The height of summer is upon us, so I wanted to check in with a call to heed what days remain! I suggest you follow my lead: fill the calendar with reads to recommend, be outdoors more than in, and hide from the afternoon heat in a cinema or siesta. I’m looking forward to seeing you in August (after I’ve seen that eclipse!), but let’s not rush the pages by counting them.
The annual Shakespeare commemoration (although, really, here’s it’s pretty much every day) is marked in this edition with a beautiful, sad song and a funny graphic adaptation of class favorite Romeo and Juliet.
From last year’s Shakespeare Live! from the Royal Shakespeare Company (aired on BBC), here is Gregory Porter singing “When that I was and a little tiny boy (With hey, ho, the wind and the rain)” from Twelfth Night, Act 5, Scene 1.
The number one request in wishlists sent to Mr. Earnshaw’s North Pole Classroom Blog? More videos from Bob’s Buskers (from Bob’s Burgers)! So here you go – the National, a Christmas Tree, and a message we can all get behind. Stay warm, students and friends; happy holidays!
This year, I hope to share with you a set of video traditions that have already taken a special place in the hearts of my family, as I’m sure they will in yours. Of course, they are mostly about food, but be sure to set time aside for that family talking and activities kind of stuff. There are only so many Thanksgivings.
Now back to food. Eat it, even if you don’t like it. Put it on your plate. Thank you food bringers for caring enough to bring anything. Bob’s Burgers says it best:
And it’s been covered by the National!
That turkey should not die in vain.
Maybe it’s the gravy that really sets your family Thanksgiving apart. Bob’s Burgers and The National are here to help us again!
And if you’re still needing to satisfy your family’s quirkiness or willingness to try it all, go Ron Swanson. If you’ve already satisfied yourself with “the Swanson” – a turkey leg wrapped in bacon – maybe try one of Nick Offerman’s home recipes:
Enjoy! Best of luck today, tomorrow (for the bold fools who will Black Friday), and this weekend. See you Monday!
Every year, the last week in September becomes the focal point for a concerted effort to celebrate the freedom to read. In this country, the First Amendment’s right to free speech must contend with a long history of censorship – promoted by individuals, organizations, and government. Banned Books Week is organized by the American Library Association (ALA), the National Council of Teachers of English (NCTE), and a host of non-profits, publishers, and legal defense funds. It is supported by myself, among much of the reading world, and, through this week’s Extra Credit opportunity, by you!
Reasons why books are often challenged (Resources from the Huffington Post, in 2012 and 2014)
A checklist of frequently challenged books – check off as many as you’ve read!
C) Compose a 1 page essay (typed – 12pt font, TNR, double-spaced) on To Kill a Mockingbird as a challenged book. Why (and where/when) has it frequently been challenged? What might be ironic about wanting this book censored? What is your reflection on reading the book – how might you oppose or defend a challenge to this book at our school?
Whichever option you choose, it must be submitted by the end of the week, Friday, September 30. To be eligible, you must follow the requirements for each option, as well as aim for professional quality (Mom would put it on the fridge, and so would I!). Successful efforts will be awarded 20pts, and above-average efforts 30pts (each option is worth more than a homework assignment!). If nothing else, you can celebrate this week by finishing TKAM, and moving on to a new book which, having been published, probably has found someone to challenge it by now!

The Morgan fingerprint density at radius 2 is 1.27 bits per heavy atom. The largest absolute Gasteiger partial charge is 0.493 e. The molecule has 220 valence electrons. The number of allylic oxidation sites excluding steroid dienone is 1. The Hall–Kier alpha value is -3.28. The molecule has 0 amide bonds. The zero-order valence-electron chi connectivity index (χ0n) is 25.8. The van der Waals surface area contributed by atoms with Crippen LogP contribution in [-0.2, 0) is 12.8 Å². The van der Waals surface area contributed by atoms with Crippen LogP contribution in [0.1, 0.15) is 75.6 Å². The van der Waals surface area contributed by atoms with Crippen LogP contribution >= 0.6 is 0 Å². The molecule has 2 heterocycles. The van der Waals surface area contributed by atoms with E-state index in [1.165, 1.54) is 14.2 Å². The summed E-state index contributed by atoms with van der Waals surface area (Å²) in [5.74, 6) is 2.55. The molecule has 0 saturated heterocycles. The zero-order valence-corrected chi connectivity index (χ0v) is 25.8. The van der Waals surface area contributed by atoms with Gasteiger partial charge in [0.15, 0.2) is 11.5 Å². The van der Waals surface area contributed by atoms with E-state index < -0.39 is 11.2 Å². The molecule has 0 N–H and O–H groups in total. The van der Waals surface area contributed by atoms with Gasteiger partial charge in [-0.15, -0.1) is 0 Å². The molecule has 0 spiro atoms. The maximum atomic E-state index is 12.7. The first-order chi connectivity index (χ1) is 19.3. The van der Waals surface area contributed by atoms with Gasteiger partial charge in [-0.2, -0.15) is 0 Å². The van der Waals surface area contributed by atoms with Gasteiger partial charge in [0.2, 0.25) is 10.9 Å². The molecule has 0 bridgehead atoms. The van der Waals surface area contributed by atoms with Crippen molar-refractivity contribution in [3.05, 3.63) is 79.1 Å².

That’s all folks! Another school year complete, I want to thank you for the advice, participation, suggestions, and giggles you gave me in and out of class in this site’s debut. Feel free to check in this summer, as I’ll post the occasional snapshot of my life during break. Plenty to look forward to in the fall – great reading, Google Classroom, new “district assessments”, and another chance for the best school year ever – but for now, I’m satisfied to sit back and summer it up. Hope you do the same! Stay safe, be good. See ya ’round! – Mr. E
If you’ve looked at this page but once, you know that the Bard is a pretty big deal around here. Today, then, would be remiss without an annual commemoration of his birth/death-day with some extra, added momentum. The whole world is turning out for the 400th anniversary of Shakespeare’s (bodily) death, with touring productions, social media campaigns, reams of newsprint, and random English teachers’ blog posts. However, there is one special event that will be making its way to our humble corner of the world later this year.
From Sept 7 – 30, you can see one of these Folios, a repository of some of the greatest words ever penned by the human race, for the price of admission, which is typically FREE! While a trip to DC may be a prerequisite for American-ness, let’s be honest and say that this opportunity is likely your best bet to join in one of the most important celebrations available to young scholars and citizens of the world. Rather than leave you with yet another quote or pun on the topic, I think it suffices to let the plays speak loudest. Do yourself a favor and bask in the (probably musty) glory of all that is wonderful, inventive, and essential by checking it out next Fall!
This message is intended for the freshmen classes! I wanted to share a few wonderful resources from a 3rd Hour Shakespeare’s World Research presentation today. As you may remember, there is a veritable slew (slew!) of subjects included on Tuesday’s Ides Test. These great four links help fill in general knowledge of Shakespeare’s life and works.
Here’s a link to a brief timeline of the life of Stratford’s most famous son: